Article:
No, and there isn’t in me either. I just said that to that group of millennials two weeks ago. Some years ago, I started recognizing that I was getting an awful lot of adulation and praise and some people treating me far more importantly than I deserved. And I realized I was growing used to it, that the ego just loves all of this admiration and projection. And a lot of it was projection. And I didn’t want fame and well-knownness and guru status to totally destroy me, and so for me, this became a necessity, that I had to watch how do I react to not getting my way, to people not agreeing with me, to people not admiring me—and there’s plenty of them—and that I actually needed that. And so I do, I still, I ask God for one good humiliation a day, and I usually get it, one hate letter or whatever it might be. [laughs] And then what I have to do, Krista, is I have to watch my reaction to it. And I’ve got to be honest with you, my inner reaction—I’m not proud to tell you—is defensive, is, ‘That’s not true. You don’t understand me.’ I can just see how well-defended my ego is. And of course, even your critics—and I have plenty of them—at least 10 to 20 percent of what they’re saying is usually true.” Richard Rohr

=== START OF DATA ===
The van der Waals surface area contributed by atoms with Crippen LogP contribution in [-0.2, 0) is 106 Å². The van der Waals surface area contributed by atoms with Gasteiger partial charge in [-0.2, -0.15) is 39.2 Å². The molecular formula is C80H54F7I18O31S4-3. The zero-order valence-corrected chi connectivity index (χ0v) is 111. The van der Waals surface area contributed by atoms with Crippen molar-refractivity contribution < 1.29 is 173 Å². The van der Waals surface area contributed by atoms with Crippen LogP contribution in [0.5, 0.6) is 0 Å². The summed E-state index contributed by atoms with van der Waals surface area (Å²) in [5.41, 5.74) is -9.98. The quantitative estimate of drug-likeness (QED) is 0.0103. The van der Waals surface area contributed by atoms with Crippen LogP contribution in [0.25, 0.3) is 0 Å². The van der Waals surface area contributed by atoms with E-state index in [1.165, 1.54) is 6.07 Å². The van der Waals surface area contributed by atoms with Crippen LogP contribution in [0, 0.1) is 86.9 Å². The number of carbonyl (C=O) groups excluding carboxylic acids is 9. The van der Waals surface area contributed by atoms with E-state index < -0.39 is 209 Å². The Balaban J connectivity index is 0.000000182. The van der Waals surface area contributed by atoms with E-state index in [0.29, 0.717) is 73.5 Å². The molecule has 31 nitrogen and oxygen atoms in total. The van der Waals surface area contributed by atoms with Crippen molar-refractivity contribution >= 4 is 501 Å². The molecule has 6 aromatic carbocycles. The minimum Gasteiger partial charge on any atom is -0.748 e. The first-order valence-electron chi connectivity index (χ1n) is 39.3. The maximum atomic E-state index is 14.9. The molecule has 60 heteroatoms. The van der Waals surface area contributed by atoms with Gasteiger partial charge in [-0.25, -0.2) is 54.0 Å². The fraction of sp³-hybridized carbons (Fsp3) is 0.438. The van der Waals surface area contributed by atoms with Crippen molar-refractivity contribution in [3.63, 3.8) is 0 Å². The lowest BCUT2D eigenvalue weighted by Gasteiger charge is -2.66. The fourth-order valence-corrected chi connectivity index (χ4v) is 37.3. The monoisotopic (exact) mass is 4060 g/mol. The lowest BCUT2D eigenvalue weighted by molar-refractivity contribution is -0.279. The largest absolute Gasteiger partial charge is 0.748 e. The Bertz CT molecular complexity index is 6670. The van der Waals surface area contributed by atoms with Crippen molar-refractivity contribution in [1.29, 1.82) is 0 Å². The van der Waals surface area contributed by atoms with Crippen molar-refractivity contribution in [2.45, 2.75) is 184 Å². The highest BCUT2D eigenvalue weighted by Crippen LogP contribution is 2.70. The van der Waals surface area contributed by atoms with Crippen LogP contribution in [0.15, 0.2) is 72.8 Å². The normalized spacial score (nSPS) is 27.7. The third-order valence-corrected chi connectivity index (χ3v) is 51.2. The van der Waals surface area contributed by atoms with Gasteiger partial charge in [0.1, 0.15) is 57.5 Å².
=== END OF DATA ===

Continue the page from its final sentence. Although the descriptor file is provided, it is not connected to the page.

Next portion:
“What sorrow awaits you who are praised by the crowds,
for their ancestors also praised false prophets.”
Jesus in Luke 6:26

Moving From the Head to the Heart

  • Have you ever seen humiliation as something positive?
  • The next time you’re humiliated, “watch your reaction” as if from outside yourself. What do you learn?
  • Are you as defended against praise as you are against criticism?

Abba, undefend me.

For More: Falling Upward by Richard Rohr

_________________________________________________

Thank you for sharing/following my blog! – Bill

 

Daily Riches: Why Racism Continues in the Church Today – Part II (Pete Scazzero)

For over twenty-five years, New Life Fellowship in Queens, has been developing a paradigm for the practice of unity in the midst of great diversity. Today’s post includes the remainder of Pastor Scazzero’s reasons why racism, one great source of disunity, continues in Evangelical and other church traditions: